When people file for divorce, it’s not uncommon for them to wonder if moving out of the marital home would have any impact on their divorce proceedings. People commonly, and mistakenly believe that moving out of the marital home would affect their rights to their valuable asset, but that is not true.
California is a community property state; as long as the home was acquired during the course of the marriage, each spouse has a 50 percent interest in the home, regardless of who moves out during the divorce process.
If you decide to move out of the home, the move will have no bearing on your interest in the property. Each spouse has the equal right to buy out the other spouse’s share, and if they both decide to make that claim, the property can be sold and the proceeds of the sale divided among them.
When Child Custody is an Issue
If you have children and child custody is an issue, that’s a whole other story. Often, divorce attorneys will advise clients NOT to move out of the marital home while there is an ongoing child custody dispute. Why? Because, leaving would establish a new status quo, and create a “custodial” parent by default – the parent who stays in the family home.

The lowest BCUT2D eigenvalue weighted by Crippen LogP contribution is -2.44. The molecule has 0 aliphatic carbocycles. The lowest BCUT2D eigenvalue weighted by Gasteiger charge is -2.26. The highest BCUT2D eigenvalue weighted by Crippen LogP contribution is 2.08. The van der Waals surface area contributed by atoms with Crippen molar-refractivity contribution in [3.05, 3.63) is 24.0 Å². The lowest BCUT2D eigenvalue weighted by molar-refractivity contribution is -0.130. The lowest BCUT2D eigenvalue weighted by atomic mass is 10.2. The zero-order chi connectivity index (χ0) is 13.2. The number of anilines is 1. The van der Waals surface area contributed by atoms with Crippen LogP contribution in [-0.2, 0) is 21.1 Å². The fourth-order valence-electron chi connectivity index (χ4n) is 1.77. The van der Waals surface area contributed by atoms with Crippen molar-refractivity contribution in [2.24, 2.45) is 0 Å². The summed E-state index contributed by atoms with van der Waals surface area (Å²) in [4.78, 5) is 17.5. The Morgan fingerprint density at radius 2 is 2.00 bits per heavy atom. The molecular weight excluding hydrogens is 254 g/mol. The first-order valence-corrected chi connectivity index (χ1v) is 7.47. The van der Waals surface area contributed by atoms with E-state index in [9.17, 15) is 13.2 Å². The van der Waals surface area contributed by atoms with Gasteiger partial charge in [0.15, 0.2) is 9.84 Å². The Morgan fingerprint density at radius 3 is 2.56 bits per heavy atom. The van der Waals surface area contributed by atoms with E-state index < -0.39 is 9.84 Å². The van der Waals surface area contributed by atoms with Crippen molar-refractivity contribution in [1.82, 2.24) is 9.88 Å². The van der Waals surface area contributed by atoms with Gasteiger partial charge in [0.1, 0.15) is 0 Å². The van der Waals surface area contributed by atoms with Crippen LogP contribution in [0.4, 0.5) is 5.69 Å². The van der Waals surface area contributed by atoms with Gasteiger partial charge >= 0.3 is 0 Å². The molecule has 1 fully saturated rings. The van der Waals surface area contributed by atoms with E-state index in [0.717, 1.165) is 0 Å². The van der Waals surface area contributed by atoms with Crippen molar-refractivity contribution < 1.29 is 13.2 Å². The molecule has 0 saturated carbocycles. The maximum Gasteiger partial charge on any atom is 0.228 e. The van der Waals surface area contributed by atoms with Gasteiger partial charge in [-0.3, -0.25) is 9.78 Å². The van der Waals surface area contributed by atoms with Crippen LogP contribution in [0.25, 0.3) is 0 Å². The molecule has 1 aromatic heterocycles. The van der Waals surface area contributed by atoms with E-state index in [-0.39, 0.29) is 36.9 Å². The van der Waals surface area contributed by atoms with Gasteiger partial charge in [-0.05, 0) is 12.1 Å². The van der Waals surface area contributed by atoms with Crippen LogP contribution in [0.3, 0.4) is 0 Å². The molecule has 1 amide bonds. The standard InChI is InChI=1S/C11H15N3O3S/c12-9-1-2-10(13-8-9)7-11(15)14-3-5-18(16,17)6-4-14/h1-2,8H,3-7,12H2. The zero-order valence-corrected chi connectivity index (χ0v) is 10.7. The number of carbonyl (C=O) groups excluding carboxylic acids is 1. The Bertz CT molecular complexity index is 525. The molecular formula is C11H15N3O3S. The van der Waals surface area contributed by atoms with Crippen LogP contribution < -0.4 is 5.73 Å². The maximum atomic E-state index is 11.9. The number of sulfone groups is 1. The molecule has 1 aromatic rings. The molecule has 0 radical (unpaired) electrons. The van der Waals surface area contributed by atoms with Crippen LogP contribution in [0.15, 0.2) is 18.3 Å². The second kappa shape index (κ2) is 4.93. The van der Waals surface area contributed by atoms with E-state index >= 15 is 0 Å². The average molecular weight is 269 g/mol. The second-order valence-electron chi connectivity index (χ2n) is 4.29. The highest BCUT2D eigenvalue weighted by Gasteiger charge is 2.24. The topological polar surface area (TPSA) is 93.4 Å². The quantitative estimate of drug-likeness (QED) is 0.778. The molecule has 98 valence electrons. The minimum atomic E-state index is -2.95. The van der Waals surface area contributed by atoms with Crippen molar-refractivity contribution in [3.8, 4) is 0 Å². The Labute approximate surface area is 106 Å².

This is something that can be overcome, but if custody is important to you, we recommend staying in the marital home until child custody is sorted out.
Keep in mind that the parent who leaves may be ordered to pay temporary child and spousal support, while at the same time having to pay for a second household, which can be costly.
If living under one roof is too difficult to bear, the best way to effectuate the move is to create an interim child custody schedule (before moving out) with the court that ensures leaving the marital home would not bar you from maintaining frequent access to your children. Do so would establish security for you and your children, and a precedent for ongoing custody.
If you want to know how moving out of the family home would affect your rights to child custody, we urge you to contact our Los Angeles divorce firm before you make a decision that could have adverse consequences.
Contact Claery & Hammond, LLPto schedule a free case evaluation.